We receive an order, and therefore we need price checks on A, B, and C. The price for A is available, so we pass that in, and now we are in a state that needs prices for B and C. No other checks complete within the time limit, so we save the current work, schedule it to be resumed later, and return a response indicating that the order is in processing.

If you want the advantages of distributed autonomous services, you have to let go of the concept of centralized control.


I almost fully agree with the answer of VoiceOfUnreason. I am adding a bit about how I would validate in the command handler and how I would design the aggregates.

Aggregates as transactional Boundary : In domain driven design, aggregates are the transactional boundaries. So all business invariants that need to be consistent all the time (not eventually) have to be tested at aggregates level.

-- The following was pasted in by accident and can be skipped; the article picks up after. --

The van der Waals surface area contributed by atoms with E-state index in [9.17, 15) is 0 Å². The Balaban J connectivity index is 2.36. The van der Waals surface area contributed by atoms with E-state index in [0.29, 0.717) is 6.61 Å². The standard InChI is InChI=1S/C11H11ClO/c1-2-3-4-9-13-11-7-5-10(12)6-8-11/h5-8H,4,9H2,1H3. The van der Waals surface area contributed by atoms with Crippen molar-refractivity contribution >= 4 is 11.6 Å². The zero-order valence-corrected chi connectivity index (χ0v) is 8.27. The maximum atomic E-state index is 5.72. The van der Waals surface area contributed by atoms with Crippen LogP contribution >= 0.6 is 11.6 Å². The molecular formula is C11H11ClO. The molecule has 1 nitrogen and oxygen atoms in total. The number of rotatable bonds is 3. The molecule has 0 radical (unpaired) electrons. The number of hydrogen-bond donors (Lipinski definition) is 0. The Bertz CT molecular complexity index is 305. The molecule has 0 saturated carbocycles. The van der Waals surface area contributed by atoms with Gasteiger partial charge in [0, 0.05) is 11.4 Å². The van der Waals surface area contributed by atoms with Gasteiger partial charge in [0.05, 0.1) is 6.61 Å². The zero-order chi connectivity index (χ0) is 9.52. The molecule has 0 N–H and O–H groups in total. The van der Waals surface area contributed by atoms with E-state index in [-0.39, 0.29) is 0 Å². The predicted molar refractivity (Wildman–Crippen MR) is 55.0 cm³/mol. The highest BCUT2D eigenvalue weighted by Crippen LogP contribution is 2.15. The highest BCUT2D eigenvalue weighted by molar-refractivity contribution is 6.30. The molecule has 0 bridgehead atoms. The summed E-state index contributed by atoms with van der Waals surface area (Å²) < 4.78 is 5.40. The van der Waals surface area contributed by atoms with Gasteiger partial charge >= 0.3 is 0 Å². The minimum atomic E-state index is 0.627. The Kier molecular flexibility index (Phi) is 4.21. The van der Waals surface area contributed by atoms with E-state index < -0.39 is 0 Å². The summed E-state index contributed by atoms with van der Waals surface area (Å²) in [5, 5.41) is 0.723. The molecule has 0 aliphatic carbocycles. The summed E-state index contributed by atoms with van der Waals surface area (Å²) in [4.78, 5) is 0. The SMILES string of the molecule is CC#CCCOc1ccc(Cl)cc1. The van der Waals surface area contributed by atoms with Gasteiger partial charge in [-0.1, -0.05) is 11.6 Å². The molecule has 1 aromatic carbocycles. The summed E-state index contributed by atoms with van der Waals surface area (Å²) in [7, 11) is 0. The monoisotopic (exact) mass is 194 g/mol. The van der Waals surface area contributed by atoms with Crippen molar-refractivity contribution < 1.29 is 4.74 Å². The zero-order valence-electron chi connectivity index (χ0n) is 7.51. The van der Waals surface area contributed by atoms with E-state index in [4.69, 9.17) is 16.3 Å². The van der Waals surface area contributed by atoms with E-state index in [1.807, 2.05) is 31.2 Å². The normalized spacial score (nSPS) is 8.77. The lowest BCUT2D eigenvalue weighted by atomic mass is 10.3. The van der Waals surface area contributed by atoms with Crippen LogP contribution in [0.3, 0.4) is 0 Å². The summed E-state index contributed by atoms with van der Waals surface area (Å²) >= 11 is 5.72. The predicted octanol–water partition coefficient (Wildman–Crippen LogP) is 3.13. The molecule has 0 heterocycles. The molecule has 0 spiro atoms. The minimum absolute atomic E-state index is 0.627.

Design of User Aggregate : Now you have a rule that no user should buy for more than 500$. In this case I would add the orders as a part of my user aggregate. When I get a new purchase command, I would compute the cost of each of the items and update the orders entity in my user aggregate. On updating the the user aggregate, I would fire an Ordered domain event. In other part of the system, I would handing the domain event for further processing the order (your current logic).

Large aggregates leads to centralization and limits performance : In domain driven design there is an emphasis to keep the aggregates small. All operations on the aggregate happen sequentially one after the other. So when you aggregate is big, there are many operations that happen sequentially. In the above case we will be able to place one order after the other. And if the computation of the price for items in order 1 is taking time, this will slow down placing the order 2.